A good amount of Salmonella and Campylobacter bacteria is still resistant to antibiotics that are commonly used in humans and animals, according to a report released recently by the European Center for Disease Prevention and Control (ECDC) and the European Food Safety Authority (EFSA).

High proportions of resistance to ciprofloxacin, an antibiotic usually used to treat several types of infections, were reported in a specific Salmonella serotype known as S. Kentucky, in humans. There have also been increasing reports of S. Enteritidis resistant to nalidixic acid and/or ciprofloxacin, in several countries. Reflecting the spread of particularly resistant strains, there have been increasing occurrences of fluoroquinolone and/or quinolone resistance in these types of Salmonella

Resistance to ciprofloxacin is so common in Campylobacter now that the antimicrobial has limited use in treatment of Campylobacter infections in humans. 

The report also had a few positive findings: From 2015–2019, a decline in resistance to ampicillin and tetracyclines has been observed in Salmonella isolates from humans in 8 and 11 member states, respectively.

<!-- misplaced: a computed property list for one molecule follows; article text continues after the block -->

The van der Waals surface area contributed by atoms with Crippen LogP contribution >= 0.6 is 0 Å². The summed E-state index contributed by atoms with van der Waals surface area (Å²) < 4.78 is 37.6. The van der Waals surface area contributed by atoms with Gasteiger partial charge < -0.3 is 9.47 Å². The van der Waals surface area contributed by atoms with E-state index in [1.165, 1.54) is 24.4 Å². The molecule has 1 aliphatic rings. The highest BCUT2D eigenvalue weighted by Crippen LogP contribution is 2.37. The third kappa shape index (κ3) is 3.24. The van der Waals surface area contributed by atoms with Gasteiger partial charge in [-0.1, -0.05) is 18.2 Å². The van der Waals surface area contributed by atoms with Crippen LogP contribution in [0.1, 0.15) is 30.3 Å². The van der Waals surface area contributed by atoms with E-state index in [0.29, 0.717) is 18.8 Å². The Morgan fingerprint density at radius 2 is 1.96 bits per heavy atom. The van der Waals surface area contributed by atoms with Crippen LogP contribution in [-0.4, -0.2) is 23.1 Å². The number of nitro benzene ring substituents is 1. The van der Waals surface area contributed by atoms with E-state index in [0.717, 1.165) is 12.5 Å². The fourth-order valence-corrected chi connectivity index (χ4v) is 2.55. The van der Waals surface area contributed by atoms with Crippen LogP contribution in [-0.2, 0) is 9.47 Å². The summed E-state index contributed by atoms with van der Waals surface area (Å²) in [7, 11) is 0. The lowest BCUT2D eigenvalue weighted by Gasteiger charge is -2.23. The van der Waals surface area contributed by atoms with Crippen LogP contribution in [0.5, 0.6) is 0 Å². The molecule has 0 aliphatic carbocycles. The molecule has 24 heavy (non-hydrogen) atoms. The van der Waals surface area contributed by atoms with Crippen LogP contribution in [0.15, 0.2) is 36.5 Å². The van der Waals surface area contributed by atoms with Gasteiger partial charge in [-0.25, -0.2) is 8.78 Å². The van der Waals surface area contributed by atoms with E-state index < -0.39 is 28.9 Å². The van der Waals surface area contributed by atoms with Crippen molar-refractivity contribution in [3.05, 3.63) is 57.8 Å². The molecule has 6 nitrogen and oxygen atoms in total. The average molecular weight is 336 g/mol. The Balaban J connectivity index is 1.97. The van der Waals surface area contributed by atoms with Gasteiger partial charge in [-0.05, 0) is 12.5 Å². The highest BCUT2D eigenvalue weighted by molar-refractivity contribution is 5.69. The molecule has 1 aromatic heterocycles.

Also, a decreasing trend was noted in the prevalence of extended-spectrum β-lactamase (ESBL)-producing Escherichia coli in samples from food-producing animals from 13 member states between 2015 and 2019. This is an important finding, as particular strains of ESBL-producing E. coli are responsible for serious infections in humans.

Combined resistance to two important antimicrobials—fluoroquinolones and third-generation cephalospories in Salmonella, and fluoroquinolones and macrolides in Campylobacter—remain low. These antimicrobials are usually used to treat serious infections from Salmonella and Campylobacter in humans. 

The report also found that the rate of E. coli bacteria in samples from food-producing animals that respond to all antimicrobials tested also increased. This was observed in nine member states from 2014–2019.

The report was based on antimicrobial resistance monitoring data, which were collected by member states as part of their EU regulatory obligations. The data were jointly analyzed by EFSA and ECDC, with the assistance of external contractors.